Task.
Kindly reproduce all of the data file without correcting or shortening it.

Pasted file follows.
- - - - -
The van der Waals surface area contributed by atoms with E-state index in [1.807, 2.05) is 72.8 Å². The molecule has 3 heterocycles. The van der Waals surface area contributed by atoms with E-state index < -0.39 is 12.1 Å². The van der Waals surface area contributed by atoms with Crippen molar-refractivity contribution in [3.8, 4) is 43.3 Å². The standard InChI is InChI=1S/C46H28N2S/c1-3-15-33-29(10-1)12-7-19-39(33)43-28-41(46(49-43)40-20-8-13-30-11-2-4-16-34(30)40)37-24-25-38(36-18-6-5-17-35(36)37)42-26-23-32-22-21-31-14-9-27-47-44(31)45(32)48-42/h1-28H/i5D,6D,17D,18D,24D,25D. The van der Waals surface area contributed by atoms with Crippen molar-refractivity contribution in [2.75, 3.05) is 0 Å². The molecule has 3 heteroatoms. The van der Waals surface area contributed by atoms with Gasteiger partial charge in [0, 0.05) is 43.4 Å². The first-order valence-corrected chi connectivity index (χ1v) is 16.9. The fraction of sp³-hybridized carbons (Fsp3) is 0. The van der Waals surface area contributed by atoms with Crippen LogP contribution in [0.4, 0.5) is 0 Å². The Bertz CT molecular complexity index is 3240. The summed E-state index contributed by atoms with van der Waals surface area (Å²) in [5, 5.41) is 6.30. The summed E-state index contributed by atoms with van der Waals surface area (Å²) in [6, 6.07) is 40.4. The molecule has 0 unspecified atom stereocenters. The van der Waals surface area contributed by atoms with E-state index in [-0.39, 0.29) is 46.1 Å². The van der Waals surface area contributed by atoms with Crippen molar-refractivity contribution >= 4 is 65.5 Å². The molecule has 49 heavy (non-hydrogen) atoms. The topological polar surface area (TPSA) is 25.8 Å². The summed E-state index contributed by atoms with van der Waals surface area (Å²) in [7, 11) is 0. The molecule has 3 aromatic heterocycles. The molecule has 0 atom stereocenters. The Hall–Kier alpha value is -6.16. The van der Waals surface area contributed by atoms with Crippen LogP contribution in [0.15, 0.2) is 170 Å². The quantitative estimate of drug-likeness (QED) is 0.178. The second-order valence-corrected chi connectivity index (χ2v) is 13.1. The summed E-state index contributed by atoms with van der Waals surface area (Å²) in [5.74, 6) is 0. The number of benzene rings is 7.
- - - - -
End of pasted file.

The van der Waals surface area contributed by atoms with E-state index in [1.807, 2.05) is 72.8 Å². The molecule has 3 heterocycles. The van der Waals surface area contributed by atoms with E-state index < -0.39 is 12.1 Å². The van der Waals surface area contributed by atoms with Crippen molar-refractivity contribution in [3.8, 4) is 43.3 Å². The standard InChI is InChI=1S/C46H28N2S/c1-3-15-33-29(10-1)12-7-19-39(33)43-28-41(46(49-43)40-20-8-13-30-11-2-4-16-34(30)40)37-24-25-38(36-18-6-5-17-35(36)37)42-26-23-32-22-21-31-14-9-27-47-44(31)45(32)48-42/h1-28H/i5D,6D,17D,18D,24D,25D. The van der Waals surface area contributed by atoms with Crippen molar-refractivity contribution in [2.75, 3.05) is 0 Å². The molecule has 3 heteroatoms. The van der Waals surface area contributed by atoms with Gasteiger partial charge in [0, 0.05) is 43.4 Å². The first-order valence-corrected chi connectivity index (χ1v) is 16.9. The fraction of sp³-hybridized carbons (Fsp3) is 0. The van der Waals surface area contributed by atoms with Crippen LogP contribution in [0.4, 0.5) is 0 Å². The Bertz CT molecular complexity index is 3240. The summed E-state index contributed by atoms with van der Waals surface area (Å²) in [5, 5.41) is 6.30. The summed E-state index contributed by atoms with van der Waals surface area (Å²) in [6, 6.07) is 40.4. The molecule has 0 unspecified atom stereocenters. The van der Waals surface area contributed by atoms with E-state index in [-0.39, 0.29) is 46.1 Å². The van der Waals surface area contributed by atoms with Crippen molar-refractivity contribution >= 4 is 65.5 Å². The molecule has 49 heavy (non-hydrogen) atoms. The topological polar surface area (TPSA) is 25.8 Å². The summed E-state index contributed by atoms with van der Waals surface area (Å²) in [7, 11) is 0. The molecule has 3 aromatic heterocycles. The molecule has 0 atom stereocenters. The Hall–Kier alpha value is -6.16. The van der Waals surface area contributed by atoms with Crippen LogP contribution in [0.15, 0.2) is 170 Å². The quantitative estimate of drug-likeness (QED) is 0.178. The second-order valence-corrected chi connectivity index (χ2v) is 13.1. The summed E-state index contributed by atoms with van der Waals surface area (Å²) in [5.74, 6) is 0. The number of benzene rings is 7.